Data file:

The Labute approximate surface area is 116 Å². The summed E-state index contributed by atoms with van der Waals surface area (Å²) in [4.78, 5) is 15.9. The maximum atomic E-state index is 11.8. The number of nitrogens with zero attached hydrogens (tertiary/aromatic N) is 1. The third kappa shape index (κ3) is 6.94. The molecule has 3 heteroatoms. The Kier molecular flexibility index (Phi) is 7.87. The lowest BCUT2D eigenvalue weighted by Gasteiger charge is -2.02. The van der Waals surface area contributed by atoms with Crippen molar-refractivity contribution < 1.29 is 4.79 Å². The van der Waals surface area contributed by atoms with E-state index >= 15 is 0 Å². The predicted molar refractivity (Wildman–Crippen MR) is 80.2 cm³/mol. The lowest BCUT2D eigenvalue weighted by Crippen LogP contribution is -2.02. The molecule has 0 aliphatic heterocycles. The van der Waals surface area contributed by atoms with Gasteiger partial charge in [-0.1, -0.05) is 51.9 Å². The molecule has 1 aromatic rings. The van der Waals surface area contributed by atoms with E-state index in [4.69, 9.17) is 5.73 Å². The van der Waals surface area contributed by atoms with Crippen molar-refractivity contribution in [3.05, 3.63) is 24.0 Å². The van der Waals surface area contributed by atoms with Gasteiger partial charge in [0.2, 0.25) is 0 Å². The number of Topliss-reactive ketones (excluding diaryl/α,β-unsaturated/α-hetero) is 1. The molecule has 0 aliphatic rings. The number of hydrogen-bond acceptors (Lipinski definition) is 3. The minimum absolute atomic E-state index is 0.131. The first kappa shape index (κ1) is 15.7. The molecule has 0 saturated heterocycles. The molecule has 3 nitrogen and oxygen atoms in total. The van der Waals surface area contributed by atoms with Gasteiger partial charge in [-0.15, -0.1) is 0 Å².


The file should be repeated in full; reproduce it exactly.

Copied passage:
The Labute approximate surface area is 116 Å². The summed E-state index contributed by atoms with van der Waals surface area (Å²) in [4.78, 5) is 15.9. The maximum atomic E-state index is 11.8. The number of nitrogens with zero attached hydrogens (tertiary/aromatic N) is 1. The third kappa shape index (κ3) is 6.94. The molecule has 3 heteroatoms. The Kier molecular flexibility index (Phi) is 7.87. The lowest BCUT2D eigenvalue weighted by Gasteiger charge is -2.02. The van der Waals surface area contributed by atoms with Crippen molar-refractivity contribution < 1.29 is 4.79 Å². The van der Waals surface area contributed by atoms with E-state index >= 15 is 0 Å². The predicted molar refractivity (Wildman–Crippen MR) is 80.2 cm³/mol. The lowest BCUT2D eigenvalue weighted by Crippen LogP contribution is -2.02. The molecule has 0 aliphatic heterocycles. The van der Waals surface area contributed by atoms with Gasteiger partial charge in [-0.1, -0.05) is 51.9 Å². The molecule has 1 aromatic rings. The van der Waals surface area contributed by atoms with E-state index in [4.69, 9.17) is 5.73 Å². The van der Waals surface area contributed by atoms with Crippen molar-refractivity contribution in [3.05, 3.63) is 24.0 Å². The van der Waals surface area contributed by atoms with Gasteiger partial charge in [0.2, 0.25) is 0 Å². The number of Topliss-reactive ketones (excluding diaryl/α,β-unsaturated/α-hetero) is 1. The molecule has 0 aliphatic rings. The number of hydrogen-bond acceptors (Lipinski definition) is 3. The minimum absolute atomic E-state index is 0.131. The first kappa shape index (κ1) is 15.7. The molecule has 0 saturated heterocycles. The molecule has 3 nitrogen and oxygen atoms in total. The van der Waals surface area contributed by atoms with Gasteiger partial charge in [-0.15, -0.1) is 0 Å².